Humans aren’t the fastest or strongest animal, but we do make the best tools. From plows to pacemakers, we’ve always used technology to transcend our human limits. This week, we ask how far that project can go. We’ll tell you how the first farmers in history transcended the limits of meat and muscle, only to create a very different kind of boundary. And we’ll present the story of two scientists excited to leave their human skin behind. Also, the story of a man who cannot walk, but who can fly; why PCs can be our friends; and finally, robot phenomenology. Host: Mischa Shoni Producers: Charlie Mintz, Rachel Hamburg Featuring: Ian Morris, Byron Reeves, BJ Fogg, Edward Maibach, Shyam Sundar, Laurie Mason, Henry Evans, Jackson Roach Music used during transitions: Fabrizio Paterlini (Veloma); Gillicuddy (Porthlaze Glove); Podington Bear (Delphi); Latché Swing (Hungaria) image via flickr: https://www.flickr.com/photos/1080p/2421386153 For more information, visit storytelling.stanford.edu Intro Story: Feeding Back Into Us After the last ice age, we humans moved from hunting and gathering to farming. With the plow, farming became a whole lot easier -- but there was a dark side too. Producer: Charlie Mintz, Bojan Srbinovski Featuring: Ian Morris Music: Broke For Free (Night Owl, The Gold Lining, Only Knows); Wilted Woman (Turing); Podington Bear (Dole It Out,); Black Hoods (Talking Cure) Story 1: Robots Are My Freedom As an adult, Henry Evans suffered a medical trauma that left him paralyzed and unable to speak. Then the second half of his life began. Producers: Eileen Williams, Miles S. Featuring: Henry Evans Links: Robots For Humanity Music: Broke For Free (My Always Mood,One And, Budding); Audionautix (Atlantis) Story 2: With 18 Arms And Compound Eyes A scientist visits a relative in the hospital and finds the best available cures lacking. He and a partner go to work at the next frontier of medicine. They wind up bumping into the question of what makes us human. Producer: Jack Dewey, Rachel Hamburg Featuring: Xander Honkala, Andre Watson Links: Ligandal Music: Podington Bear Christian Bjoerklund Rolemusic Story 3: Sympathy For The Dell This story is a tribute to the late Stanford professor Clifford Nass. Friends and colleagues described him as one of the most human humans you could ever meet. He discovered ways that computers can be human too, and one consequence of that research is coming to a hospital near you. Producers: Charlie Mintz, Josh Hoyt Featuring: Clifford Nass, Byron Reeves, BJ Fogg, Laurie Mason, Edward Maibach, Shyam Sundar, Chris Corio Link: Engineered Care Music: Podington Bear (Lake Victoria, Formless) Broke For Free (Note Drop, Like Swimming, Luminous, Blown Out, One And); memotone (This Is The Room, Fractal, Sleeping With the Insects) ; 2ndMOUSE (Arc Reactor); Audionautix (Namaste) Story 4: The Simulation Deck A radio play about the strawberry-sized gap between humans and machines. Producer: Jackson Roach Featuring: Andrew Brassel, Matthew Libby. Links: Robot voice created by Cepstral Voices.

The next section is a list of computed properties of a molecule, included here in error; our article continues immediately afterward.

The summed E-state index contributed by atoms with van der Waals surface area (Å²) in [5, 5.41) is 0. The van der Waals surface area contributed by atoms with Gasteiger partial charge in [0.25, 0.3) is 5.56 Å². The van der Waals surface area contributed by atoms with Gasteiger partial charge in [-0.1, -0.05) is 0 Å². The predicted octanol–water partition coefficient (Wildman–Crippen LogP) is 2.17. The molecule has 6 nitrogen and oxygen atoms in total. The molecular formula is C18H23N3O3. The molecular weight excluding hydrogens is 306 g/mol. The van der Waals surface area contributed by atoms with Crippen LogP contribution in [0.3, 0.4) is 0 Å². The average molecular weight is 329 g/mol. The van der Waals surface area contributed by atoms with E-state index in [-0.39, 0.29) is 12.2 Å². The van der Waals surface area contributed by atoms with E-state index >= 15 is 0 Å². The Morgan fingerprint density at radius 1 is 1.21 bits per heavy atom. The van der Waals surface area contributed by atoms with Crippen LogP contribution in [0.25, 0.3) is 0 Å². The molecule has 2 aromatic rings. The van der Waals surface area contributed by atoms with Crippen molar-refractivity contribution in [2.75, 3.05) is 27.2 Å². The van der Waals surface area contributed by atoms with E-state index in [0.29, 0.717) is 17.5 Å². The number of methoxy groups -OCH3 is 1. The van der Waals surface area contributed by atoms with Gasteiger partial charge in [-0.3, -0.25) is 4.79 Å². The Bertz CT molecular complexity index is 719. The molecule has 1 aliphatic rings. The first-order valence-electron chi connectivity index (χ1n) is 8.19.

When we joke, we seek to generate acceptance, bonding, release, shaming… and sometimes even more. This week on State of the Human we’re investigating how people use joking to create new realities for themselves and the people around them. We have six stories, exploring the way jokes, pranks, and even puns can change our lives. We’ll hear stories from stand up comedian Tig Notaro and humor theorist Marvin Diogenes, and we’ll travel from Stanford’s cafeterias to the presidential suite on Air Force One. We’ll hear stories about how jokes can help us and synchronize our minds, stare cancer in the face and make us question our humanity along with everything we take for granted. And also, we'll laugh a lot. Producers: Natacha Ruck and Nina Foushee Featuring: Rosie La Puma, Jackson Roach, Nina Foushee, Miles S., Justine Beed, Charlie Mintz, Ken Grobe, Lora Kelley, Marvin Diogenes, David Demarest, Sam Roach, Jay Roach, the La Puma family, Claire Slattery, Nathaniel Nelson, Reggie Watts, and Tig Notaro. Music: BLEO, Candlegravity, LASERS, Will Bangs, Podington Bear, Origamibiro, Deef, Slowmotions, Chris Zabriskie, Nicolas Chientaroli Trio, Michal Hambourg, Kevin McLeod, Simon Mathewson, Modern Antiques, Thiaz Itch, Silence is Sexy, Person, Lulo